OER has diverse roots, one being in “Learning Objects (LO)” as mentioned above. Broadly speaking, OER and Learning Objects are concerned with reusable, re-mixable, modular content that can be used for teaching purposes. Think of a detailed series of maps showing the distribution of agricultural crop types in Michigan over time. An educator might have created this map for a local history course. Now imagine these highly detailed, painstakingly created maps might be of use to an agricultural science educator in another setting – wouldn’t it be nice if these maps were available, free of copyright or logistical hurdles in reusing them? Such is the goal of Open Educational Resources.
Two considerable and constant challenges the OER movement faces are copyright and technical infrastructure. The use of copyrighted materials by an educator in classroom settings is complicated enough as it is, but when copyrighted materials are embedded in objects that might otherwise be perfect candidates for OER, concerns around copyright increase. Time must be taken to analyze materials, remove copyrighted materials that cannot be distributed, or better yet, ascribe attribution if that is the only barrier to distribution. Technical infrastructure, while not always as nebulous or intimidating as copyright, nevertheless still pose challenges. Literature around OER points out that if a central tenant of OER is sharing, finding, and re-mixing teaching objects, the technical infrastructure must be there to facilitate the process or there is very little hope of adoption. Hopefully we will see OER standards emerge, shared metadata schemas and file types that might increase interoperability across institutions and infrastructures.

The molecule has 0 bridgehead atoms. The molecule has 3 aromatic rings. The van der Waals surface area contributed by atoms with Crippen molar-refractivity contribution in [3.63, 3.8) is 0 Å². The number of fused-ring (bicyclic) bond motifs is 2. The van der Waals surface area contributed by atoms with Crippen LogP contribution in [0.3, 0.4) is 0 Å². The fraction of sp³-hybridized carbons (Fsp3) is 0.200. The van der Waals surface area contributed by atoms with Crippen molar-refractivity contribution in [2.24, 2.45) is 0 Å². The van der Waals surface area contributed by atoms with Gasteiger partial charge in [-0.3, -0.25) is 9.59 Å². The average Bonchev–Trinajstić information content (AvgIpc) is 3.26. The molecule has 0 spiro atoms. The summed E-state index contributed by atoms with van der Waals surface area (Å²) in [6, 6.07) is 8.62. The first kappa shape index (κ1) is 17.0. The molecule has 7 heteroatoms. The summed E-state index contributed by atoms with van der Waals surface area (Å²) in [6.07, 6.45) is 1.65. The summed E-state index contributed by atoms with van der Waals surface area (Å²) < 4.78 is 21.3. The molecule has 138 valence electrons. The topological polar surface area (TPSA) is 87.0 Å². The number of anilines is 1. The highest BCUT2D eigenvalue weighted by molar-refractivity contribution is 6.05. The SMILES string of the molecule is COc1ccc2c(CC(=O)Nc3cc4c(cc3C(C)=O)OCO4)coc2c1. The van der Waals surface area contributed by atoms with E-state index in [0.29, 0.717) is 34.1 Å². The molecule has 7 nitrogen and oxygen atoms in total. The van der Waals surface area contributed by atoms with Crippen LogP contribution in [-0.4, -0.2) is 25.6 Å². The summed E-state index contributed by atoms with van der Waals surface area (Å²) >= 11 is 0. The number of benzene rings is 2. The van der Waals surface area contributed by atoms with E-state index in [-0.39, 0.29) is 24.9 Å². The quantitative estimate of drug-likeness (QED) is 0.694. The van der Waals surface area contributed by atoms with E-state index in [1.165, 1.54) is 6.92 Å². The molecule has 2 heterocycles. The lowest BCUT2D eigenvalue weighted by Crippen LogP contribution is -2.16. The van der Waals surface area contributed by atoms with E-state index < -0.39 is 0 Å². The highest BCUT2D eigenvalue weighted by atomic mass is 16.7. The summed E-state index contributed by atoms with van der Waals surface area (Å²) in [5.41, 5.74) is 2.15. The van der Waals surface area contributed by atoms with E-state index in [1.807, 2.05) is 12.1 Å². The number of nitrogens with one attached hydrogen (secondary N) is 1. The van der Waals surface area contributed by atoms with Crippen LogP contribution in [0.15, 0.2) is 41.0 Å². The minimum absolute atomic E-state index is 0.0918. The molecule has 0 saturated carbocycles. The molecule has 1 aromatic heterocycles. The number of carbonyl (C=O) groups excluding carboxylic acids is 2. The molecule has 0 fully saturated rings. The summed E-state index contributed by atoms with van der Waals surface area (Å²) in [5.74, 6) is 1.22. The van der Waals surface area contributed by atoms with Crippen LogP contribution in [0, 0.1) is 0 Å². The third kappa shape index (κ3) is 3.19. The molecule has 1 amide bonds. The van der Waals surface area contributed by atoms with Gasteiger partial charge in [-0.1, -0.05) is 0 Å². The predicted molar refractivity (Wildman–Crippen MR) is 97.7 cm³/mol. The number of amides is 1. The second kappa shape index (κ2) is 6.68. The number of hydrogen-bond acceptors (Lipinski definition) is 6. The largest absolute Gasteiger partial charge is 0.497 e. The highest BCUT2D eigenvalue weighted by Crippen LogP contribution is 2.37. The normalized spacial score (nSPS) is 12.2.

All that said, copyright and digital objects infrastructure just happen to be two areas that libraries and Institutional Repositories (such as our very own DigitalCommons@WayneState) are investigating and addressing everyday. Libraries, and their parent Universities, have been instrumental in ushering the OER movement from concept to reality. A survey from 2007, “identified over 3,000 open courseware courses available from over 300 universities worldwide.” (1) While OER is, “not synonymous with online learning, eLearning or mobile learning,” (2) it has been growing steadily alongside other rapidly growing areas in education such as Massive Open Online Courses (MOOCs). Literature around OER suggests it is more than a trend, and something that libraries and universities cannot afford to ignore.
OER is a natural common ground between the creation of educational resources, something that university professors do everyday, and providing open, enduring access to information resources, a core tenant of the library. We look forward to the opportunities that await as we continue to look into the growing world of Open Educational Resources.
OER in the wild:
“Open.edu: Top 50 University Open Courseware Collections”: http://onlineuniversityrankings2010.com/2010/open-edu-top-50-university-open-courseware-collections/
“Open Courseware Consortium (OCC)”: http://www.ocwconsortium.org/
MIT Open Courseware: http://ocw.mit.edu/index.htm
Open Michigan: http://open.umich.edu/
Grand Valley State – Open Education Materials: http://scholarworks.gvsu.edu/books/
1) OECD (2007), Giving Knowledge for Free: The Emergence of Open Educational Resources, OECD Publishing. doi: 10.1787/9789264032125-en
2) Amiel T. Identifying Barriers to the Remix of Translated Open Educational Resources. International Review Of Research In Open And Distance Learning [serial online]. March 1, 2013;14(1):126-144. Available from: ERIC, Ipswich, MA. Accessed December 12, 2013.
3) Downes S. Learning objects: Resources for distance education worldwide. International Review Of Research In Open And Distance Learning [serial online]. July 1, 2001;2(1):66-93. Available at: http://www.irrodl.org/index.php/irrodl/article/view/32</>